Maybe this is because I cannot identify myself with the ‘baggy-arsed chancers wandering around Philadelphia with industrial looms on their backs’ to which he refers. I’m far too weak to carry a loom myself. I would have a boy do it.

Anyway, I must argue with a couple of the counter-arguments; firstly that the articles are poorly-researched. I mean –

“sexy” knitting magazine knit.1, featuring boudoir-eyed hunks holding huge, hard, thick knitting needles in their carefully shaven hands.

So… you’re saying that’s not true? Come on. The just-back-from-the-gym-veins-still-bulging-Adonis-in-a-twat-hat-pose is just the checking-watch-in-a-knitted-cardigan-pose of the present.

Also; he’s accused of being a bad writer. I disagree.

Seriously, if you called housework antihousework, would that make it cool? If you anticleaned the kitchen after antichanging the kitty litter before antipicking your screaming brats up from school and antidropping them off at soccer practice before rushing home and nearly anti-overdosing on antidepressants so you can face clearing up the vomit your shit-faced alcoholic of an antihusband has puked all over the bathroom (while still finding time to knit an amusingly decadent antitoilet-roll cover) does that mean your lifestyle is somehow edgier and more interesting than that of your poor burnt-out-at-40, dead-by-50 great grandmother?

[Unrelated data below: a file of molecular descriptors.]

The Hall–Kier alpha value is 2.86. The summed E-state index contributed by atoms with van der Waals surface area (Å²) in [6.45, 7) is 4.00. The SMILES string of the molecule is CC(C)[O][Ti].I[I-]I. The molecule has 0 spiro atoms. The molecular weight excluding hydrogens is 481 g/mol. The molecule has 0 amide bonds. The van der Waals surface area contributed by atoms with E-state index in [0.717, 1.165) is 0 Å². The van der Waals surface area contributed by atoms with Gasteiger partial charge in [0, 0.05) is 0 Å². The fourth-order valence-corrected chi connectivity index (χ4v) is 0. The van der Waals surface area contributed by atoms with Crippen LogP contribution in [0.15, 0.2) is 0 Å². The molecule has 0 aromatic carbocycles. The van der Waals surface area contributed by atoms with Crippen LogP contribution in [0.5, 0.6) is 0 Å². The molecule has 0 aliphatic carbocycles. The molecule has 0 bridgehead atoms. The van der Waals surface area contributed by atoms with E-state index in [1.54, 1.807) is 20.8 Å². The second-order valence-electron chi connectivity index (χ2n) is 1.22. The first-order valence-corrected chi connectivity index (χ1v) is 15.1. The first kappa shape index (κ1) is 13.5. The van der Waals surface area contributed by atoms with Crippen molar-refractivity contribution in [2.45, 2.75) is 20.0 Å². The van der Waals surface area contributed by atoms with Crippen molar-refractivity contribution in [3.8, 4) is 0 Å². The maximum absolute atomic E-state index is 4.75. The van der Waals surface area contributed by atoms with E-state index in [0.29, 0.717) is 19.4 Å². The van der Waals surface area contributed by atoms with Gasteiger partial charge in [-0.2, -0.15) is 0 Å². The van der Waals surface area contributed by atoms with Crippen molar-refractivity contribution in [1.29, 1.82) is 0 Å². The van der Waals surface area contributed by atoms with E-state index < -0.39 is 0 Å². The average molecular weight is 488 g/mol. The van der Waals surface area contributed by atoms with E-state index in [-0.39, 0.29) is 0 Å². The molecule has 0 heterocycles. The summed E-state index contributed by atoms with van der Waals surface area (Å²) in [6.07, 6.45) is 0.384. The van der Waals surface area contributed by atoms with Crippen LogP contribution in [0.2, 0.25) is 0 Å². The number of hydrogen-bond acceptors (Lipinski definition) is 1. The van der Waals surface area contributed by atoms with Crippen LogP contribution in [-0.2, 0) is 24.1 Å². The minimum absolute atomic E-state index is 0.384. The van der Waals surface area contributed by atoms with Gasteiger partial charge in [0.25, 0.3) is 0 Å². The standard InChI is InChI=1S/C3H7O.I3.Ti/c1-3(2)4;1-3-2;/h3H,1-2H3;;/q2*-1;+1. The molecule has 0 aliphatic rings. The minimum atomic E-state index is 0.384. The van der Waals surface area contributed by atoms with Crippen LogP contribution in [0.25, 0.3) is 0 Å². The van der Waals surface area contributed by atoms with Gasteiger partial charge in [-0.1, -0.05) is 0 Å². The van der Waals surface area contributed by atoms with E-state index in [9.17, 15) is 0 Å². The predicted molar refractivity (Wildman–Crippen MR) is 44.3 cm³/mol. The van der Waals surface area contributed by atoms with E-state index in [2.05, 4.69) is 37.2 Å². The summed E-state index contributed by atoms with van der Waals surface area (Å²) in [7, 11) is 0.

That’s possibly the best paragraph I’ve read so far this year.

Furthermore – you gotta admit that he’s right. The whole alt.knit thing is a pile of crap. 90% of all these kooky, edgy designs are completely unwearable for anyone who doesn’t want to be laughed off the street (please refer to the futuristic section of knit.1 last autumn), even contriving to look bad on the perfectly-formed modelettes. Much like modern fashion as a whole, really.

Knitters, the lesson to be learnt from this is not to take yourselves so seriously. It’s just a hobby, after all. It’s no better or worse than card-making, scrap-booking, stamp-collecting, train-spotting, computer-gaming, anything that people do to while away the minutes and hours until they die. Some guy in Philadelphia doesn’t like it? Big deal. There’s no reason to be threatening needle-related violence against him, or whining that he’s a nasty person and a bad writer and he smells and everyone hates him. You’re just handing his next article to him on a plate.